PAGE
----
Rumours that the Home Office has been sipping at the Kool-Aid are unsubstantiated, but their defence isn’t helped by the latest developments in the Government’s plans for ‘deleting’ historic gay convictions. This was a pledge contained in the Coalition Agreement but contrary to the belief that there was a promise to ‘delete’ offences, there was not. The pledge (at page 24) stated that ‘we will change the law so that historical convictions for consensual gay sex with over-16s will be treated as spent and will not show up on criminal records checks.’
So, the proposed legalisation to do that in the Protection of Freedoms Bill should not come as a huge surprise as that is what it does. The only trouble is, the interpretation of the government promise was wider than the pledge, with many believing (and media reports uncorrected) that these historic offences would be ‘deleted’ although when you trawl the origins of this pledge, no such promise was actually made. Nonetheless, there is now an opportunity to go further and improve the bill before Parliament. Clause 82 of the Bill states:
82 Power of Secretary of State to disregard convictions or cautions
(1) A person who has been convicted of, or cautioned for, an offence under—
(a) 5section 12 of the Sexual Offences Act 1956 (buggery),
(b) section 13 of that Act (gross indecency between men), or
(c) section 61 of the Offences against the Person Act 1861 or section 11 of
the Criminal Law Amendment Act 1885 (corresponding earlier
10may apply to the Secretary of State for the conviction or caution to become a
disregarded conviction or caution.
(2) A conviction or caution becomes a disregarded conviction or caution when
conditions A and B are met.
(3) Condition A is that the Secretary of State decides that it appears that—
(a) 15the other person involved in the conduct constituting the offence
consented to it and was aged 16 or over, and
(b) any such conduct now would not be an offence under section 71 of the
Sexual Offences Act 2003 (sexual activity in a public lavatory).
(4) Condition B is that—
(a) 20the Secretary of State has given notice of the decision to the applicant
under section 84(4)(b), and
(b) the period of 14 days beginning with the day on which the notice was
given has ended.
(5) Sections 85 to 88 explain the effect of a conviction or caution becoming a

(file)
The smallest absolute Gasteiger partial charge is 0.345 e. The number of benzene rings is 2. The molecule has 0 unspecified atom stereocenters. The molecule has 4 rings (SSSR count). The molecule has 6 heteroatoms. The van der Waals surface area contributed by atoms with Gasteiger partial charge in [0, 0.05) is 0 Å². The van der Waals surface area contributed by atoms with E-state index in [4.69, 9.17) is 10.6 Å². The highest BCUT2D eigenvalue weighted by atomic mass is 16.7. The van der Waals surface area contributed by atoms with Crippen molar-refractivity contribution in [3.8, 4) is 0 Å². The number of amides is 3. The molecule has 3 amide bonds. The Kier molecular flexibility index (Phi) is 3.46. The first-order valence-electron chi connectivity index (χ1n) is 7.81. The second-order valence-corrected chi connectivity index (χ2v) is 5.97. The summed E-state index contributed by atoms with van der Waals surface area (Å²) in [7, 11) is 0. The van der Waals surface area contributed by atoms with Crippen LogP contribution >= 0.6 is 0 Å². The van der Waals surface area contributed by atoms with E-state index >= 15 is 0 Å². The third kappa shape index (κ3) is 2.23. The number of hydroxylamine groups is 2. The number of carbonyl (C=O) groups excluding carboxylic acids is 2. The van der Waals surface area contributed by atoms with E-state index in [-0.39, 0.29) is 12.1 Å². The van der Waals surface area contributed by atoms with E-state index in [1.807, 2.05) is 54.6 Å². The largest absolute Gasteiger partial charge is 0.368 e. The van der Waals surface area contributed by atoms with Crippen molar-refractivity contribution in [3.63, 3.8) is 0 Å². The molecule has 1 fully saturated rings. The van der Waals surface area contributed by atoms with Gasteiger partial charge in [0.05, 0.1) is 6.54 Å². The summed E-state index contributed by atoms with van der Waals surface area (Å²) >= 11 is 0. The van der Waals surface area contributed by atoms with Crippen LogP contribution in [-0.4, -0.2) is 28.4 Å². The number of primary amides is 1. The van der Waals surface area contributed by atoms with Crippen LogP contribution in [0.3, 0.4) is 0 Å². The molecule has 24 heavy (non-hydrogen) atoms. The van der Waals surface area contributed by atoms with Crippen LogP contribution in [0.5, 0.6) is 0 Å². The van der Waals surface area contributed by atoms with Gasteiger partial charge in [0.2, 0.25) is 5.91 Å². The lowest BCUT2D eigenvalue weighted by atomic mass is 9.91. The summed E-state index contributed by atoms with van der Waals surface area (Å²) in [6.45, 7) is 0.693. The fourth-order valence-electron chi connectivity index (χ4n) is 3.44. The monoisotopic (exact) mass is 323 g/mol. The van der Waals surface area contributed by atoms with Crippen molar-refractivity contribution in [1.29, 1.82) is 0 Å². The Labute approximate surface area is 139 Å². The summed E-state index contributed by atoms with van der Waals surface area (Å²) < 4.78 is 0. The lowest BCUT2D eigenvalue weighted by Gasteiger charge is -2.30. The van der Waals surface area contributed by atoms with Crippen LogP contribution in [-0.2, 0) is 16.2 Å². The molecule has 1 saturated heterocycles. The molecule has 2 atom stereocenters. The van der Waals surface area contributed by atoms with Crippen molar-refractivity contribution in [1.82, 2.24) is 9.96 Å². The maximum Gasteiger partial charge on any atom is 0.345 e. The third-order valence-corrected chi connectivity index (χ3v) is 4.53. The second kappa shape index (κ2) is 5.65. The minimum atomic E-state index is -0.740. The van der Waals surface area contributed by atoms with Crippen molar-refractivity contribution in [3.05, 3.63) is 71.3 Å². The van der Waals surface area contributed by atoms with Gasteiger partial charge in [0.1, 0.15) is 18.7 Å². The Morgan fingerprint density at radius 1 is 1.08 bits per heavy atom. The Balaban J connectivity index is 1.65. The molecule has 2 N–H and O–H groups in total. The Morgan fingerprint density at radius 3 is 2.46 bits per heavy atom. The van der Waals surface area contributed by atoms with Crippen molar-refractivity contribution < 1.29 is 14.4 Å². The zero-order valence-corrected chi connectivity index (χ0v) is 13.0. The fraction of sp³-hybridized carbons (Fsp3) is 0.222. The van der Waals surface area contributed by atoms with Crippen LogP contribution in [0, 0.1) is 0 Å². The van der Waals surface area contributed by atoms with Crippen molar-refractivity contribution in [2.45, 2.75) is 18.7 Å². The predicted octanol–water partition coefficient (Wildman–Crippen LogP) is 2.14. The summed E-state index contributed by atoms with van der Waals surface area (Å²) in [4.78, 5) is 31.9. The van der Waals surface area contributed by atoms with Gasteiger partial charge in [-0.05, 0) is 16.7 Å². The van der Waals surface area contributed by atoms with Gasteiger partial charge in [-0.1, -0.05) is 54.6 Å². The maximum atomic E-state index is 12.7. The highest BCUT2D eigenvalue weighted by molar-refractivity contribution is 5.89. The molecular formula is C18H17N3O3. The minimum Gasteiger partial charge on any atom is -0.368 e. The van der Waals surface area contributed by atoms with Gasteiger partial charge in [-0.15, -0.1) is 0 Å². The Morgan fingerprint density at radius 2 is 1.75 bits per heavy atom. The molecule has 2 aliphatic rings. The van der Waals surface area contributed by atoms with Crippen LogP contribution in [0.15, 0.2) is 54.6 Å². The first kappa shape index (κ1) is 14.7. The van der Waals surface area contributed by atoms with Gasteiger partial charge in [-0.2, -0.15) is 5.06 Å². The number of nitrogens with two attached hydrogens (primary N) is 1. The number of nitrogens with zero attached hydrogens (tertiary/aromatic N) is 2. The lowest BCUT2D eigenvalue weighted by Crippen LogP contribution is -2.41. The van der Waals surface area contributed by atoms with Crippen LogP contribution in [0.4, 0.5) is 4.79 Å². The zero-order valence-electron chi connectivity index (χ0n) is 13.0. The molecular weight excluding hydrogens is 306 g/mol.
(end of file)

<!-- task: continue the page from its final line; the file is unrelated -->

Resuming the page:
25disregarded conviction or caution.
The Real Fun
Clause 83 makes it clear that an application must be made to the Home Office for this process to kick in (I’d like it to have been done automatically, without submission but I accept that might not have been practical). It is Clause 85(5) where the fun really begins and which has caused Peter Tatchell and Jane Fae, among others, to criticise the legislation. 85(5) states:
“delete”, in relation to such relevant official records as may be prescribed,
means record with the details of the conviction or caution concerned—
the fact that it is a disregarded conviction or caution, and
the effect of it being such a conviction or caution,
Yep, ‘delete’ has been defined in the Bill to mean something other than what most people would understand the word ‘delete’ to mean. Don’t you just love law? Jane Fae blasted in Pink News that “Only in the language of civil servants and bureaucrats does this mean ‘deletion’.
“In practice, conviction details will remain on police databases, for police officers to review and, as a landmark court case ruled last year, open for use when considering a suspect’s status where they deem such use to be justified.”
Peter Tatchell added “A person’s conviction will still remain in their criminal record. This is not a satisfactory solution at all.”
It’s not satisfactory. There may be administrative reasons (or others) as to why ‘deletion’ in a more generally understood sense can not take place. If this is so, the Home Office needs to make a much better effort to explain the rationale. Alternatively, and I would suggest preferably, the Home Office should listen to the concern of activists and academics and change the Bill.